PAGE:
Women’s Safety & GeoSure

Mar 07, 2024

At GeoSure, we always consider things at the macro level first.  For example, the way we present our data, the map provides a bird’s-eye view of your surroundings.  Events that occur on the micro level get fed into our algorithms in the form of nodes and datum. Of course objective data isn’t 100% perfect, but by constantly sourcing and analyzing incidence and prevalence statistics and forecasts, we’re able to bring you real-time insights into the neighborhoods you live in and visit.    

We know though that objectivity can only get you so far, and that safety is very much a matter of perception — qualitative, as opposed to pure quantitative. Consider how we talk about safety, the language we use: as often as not, we talk about “feeling safe,” as opposed to “being safe.” 

Embedded in this idiomatic tic is a kernel of wisdom: You only are safe if you feel safe, no matter what the data might show.   And when it comes to explaining why you feel unsafe, sometimes it’s hard to pin a exact number on it (although you can using GeoSure apps). On an individual level, that has more to do with an impressionistic combination of perception and mindset, and less to do with statistics and data analysis.  That’s why we welcome user insights, incorporating your own real-time scores into our safety data, to balance the objective reality with the subjective truth.

A recent study published by BYU set our minds racing in this direction.  Researchers showed 600 college-age students a series of pictures, each depicting a place they might find themselves walking at night — a city street, a campus foot-path.  They were asked to imagine what that might feel like — being in that environment at that time of day.  Then they were asked what stood out to them in those pictures?  Where did their eyes go?

The results aren’t very surprising.  Men and women have a very different way of looking at the world.  The men felt safer and less vulnerable, focusing straight ahead and anchoring their eye-line to a fixed point in the distance — a streetlight, a garbage can; on the other hand the women felt more insecure, looking for immediate threats, eyes darting toward the periphery of the images, the dark alleys, the shadowy recesses, the dense bushes someone might be hiding behind.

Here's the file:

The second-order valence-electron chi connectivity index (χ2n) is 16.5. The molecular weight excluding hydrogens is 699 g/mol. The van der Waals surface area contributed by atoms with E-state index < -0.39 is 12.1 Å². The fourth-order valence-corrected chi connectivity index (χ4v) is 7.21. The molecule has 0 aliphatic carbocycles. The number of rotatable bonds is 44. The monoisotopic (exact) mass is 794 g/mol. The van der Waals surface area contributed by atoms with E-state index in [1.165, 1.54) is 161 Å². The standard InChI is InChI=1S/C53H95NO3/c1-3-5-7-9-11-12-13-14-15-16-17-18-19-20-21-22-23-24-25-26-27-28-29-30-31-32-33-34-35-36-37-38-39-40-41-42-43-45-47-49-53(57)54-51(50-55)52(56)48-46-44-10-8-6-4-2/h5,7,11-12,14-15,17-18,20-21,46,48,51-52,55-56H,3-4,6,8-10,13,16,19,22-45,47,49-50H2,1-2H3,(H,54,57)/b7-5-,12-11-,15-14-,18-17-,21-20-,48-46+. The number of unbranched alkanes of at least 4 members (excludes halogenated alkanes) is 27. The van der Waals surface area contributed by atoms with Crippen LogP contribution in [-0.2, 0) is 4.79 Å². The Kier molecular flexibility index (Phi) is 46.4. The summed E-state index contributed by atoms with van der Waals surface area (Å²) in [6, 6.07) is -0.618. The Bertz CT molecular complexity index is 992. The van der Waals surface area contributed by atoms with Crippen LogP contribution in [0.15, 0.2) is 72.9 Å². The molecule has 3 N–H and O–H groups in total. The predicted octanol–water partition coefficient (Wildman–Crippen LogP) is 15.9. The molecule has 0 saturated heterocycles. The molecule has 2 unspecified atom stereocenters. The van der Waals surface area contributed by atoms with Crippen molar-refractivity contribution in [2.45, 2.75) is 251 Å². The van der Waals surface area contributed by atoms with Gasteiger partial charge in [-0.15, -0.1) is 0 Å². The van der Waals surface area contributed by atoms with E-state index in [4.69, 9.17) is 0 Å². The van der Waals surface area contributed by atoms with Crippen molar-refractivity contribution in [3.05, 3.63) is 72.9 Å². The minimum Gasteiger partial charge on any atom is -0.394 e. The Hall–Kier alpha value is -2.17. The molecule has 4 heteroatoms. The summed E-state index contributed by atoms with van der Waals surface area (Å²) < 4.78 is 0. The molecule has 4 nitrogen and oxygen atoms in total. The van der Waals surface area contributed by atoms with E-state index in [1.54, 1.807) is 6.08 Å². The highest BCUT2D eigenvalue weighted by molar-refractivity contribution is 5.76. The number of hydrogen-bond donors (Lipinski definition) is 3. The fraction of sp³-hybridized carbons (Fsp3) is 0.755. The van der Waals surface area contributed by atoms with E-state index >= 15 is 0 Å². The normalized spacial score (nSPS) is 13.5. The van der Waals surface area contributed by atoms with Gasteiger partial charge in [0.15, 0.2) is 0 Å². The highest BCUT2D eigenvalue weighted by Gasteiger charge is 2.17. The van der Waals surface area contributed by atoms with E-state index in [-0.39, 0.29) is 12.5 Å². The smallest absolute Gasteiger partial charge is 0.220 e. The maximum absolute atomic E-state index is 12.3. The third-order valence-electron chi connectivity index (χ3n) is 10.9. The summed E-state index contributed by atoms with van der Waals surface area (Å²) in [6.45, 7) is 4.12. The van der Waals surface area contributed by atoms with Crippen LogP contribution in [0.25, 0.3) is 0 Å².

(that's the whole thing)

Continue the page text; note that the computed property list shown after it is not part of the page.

These kinds of fears can keep safe neighborhoods needlessly empty; in safer-seeming locations, they can also create a false sense of complacency.  Bottom line: looks can be deceiving, and just because you perceive a threat doesn’t mean it’s there – the same way a threat can be hiding around the any corner, even one that appears to be totally innocuous.   

Our goal at GeoSure is to make it possible for everyone – especially members of vulnerable populations – are able to move through the world with more confidence and a greater sense of security by giving them something to rely on besides their perception and intuition.  We’ve long understood that the safety needs of people who identify as female are unique, and that we needed to take a different approach in developing a metric that quantified just how secure they were in any given location. 

Our Women’s Safety scores reflect that understanding, bringing in unique data sets that reflect women’s experiences and concerns.  For example, the Women’s Safety score incorporates things like how well-lit sidewalks are, and the accessibility (and affordability) of transportation options in any given neighborhood.  Likewise our LGBTQIA+ Safety score reflects trends in public sentiment toward this community; it also factors in whether there are safe spaces in any given neighborhood (LGBTQIA+ friendly businesses, hotels, restaurants, for example). And much more.

That– could explain why women, large brands, LGBTQ+ and - communities have been the earliest adopters, but we imagine a future in which checking your area’s GeoSure score becomes part of our everyday behavior, a resource we turn to whether we feel safe – or not.